June 7 - 13, 2010

Prime Minister Yousuf Raza Gilani has recently reiterated his resolve to push to end the energy crisis in the country and directed the concerned authorities to expedite the working on short- and long-term gas projects. Prime Minister acknowledged depleting reserves of gas in the country and implications of gas shortage on overall energy sector.

Gas is the prime fuel for power generation in the country. Due to its being economical domestic resource as compared to furnace oil, power sector prefers to run plants on gas.

Federal government is encouraging the ministry of petroleum and natural resources to execute licences of oil and gas explorations with local as well as international companies. Recently, the ministry executed four exploration licences and concession agreements with Pakistan Petroleum Limited for the fields in Sindh. According to an estimate, Sindh has the highest numbers of gas fields in the country. A large number of oil and gas fields are yet to be explored. Foreign investors are attracted towards E&P sectors of the country because of the very reasons.

A little over 4 per cent oil reserves in the country are explored while 45 per cent of the gas reserves have been explored, an estimate says. With rapid growth in the energy demand of the country, further supplies are needed.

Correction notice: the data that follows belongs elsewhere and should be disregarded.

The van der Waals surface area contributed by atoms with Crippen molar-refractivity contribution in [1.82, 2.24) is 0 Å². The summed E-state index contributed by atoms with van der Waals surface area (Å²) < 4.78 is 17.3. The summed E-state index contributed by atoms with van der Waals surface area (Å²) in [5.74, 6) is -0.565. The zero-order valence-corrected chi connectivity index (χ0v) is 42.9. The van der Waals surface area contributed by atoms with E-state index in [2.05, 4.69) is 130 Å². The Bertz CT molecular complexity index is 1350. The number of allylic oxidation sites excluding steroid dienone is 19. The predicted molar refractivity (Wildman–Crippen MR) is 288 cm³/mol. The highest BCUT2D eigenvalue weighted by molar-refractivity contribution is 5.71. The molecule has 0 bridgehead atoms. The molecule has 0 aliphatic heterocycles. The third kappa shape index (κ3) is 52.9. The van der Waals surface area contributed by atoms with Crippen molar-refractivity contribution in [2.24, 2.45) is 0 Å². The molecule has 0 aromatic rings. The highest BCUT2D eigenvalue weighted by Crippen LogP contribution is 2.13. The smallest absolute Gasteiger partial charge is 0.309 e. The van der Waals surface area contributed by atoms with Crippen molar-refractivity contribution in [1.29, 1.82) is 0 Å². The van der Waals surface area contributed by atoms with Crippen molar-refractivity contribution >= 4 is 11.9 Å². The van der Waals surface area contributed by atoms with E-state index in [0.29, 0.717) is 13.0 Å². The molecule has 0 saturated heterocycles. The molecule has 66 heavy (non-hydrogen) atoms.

A long-term gas project is therefore important to meet the future energy needs of the country. Iran-Pakistan gas pipeline is in this regard a viable project that will supply 20 per cent of total gas supplies in the country initially and that will be mainly for power generation.

Power crisis cannot be unresolved until the government should ensure solutions of the problems facing by the sector. Government's complacency on the issue will only exacerbate the troubles of the sector. The electricity shortfall has increased to significant level and the government reduces the level only by stopgap solutions, which are both costly and thus transitory. For example, rental power plants that add electricity to the national grids but the fruits are to borne by the electricity consumers for years to come in the form of high tariffs.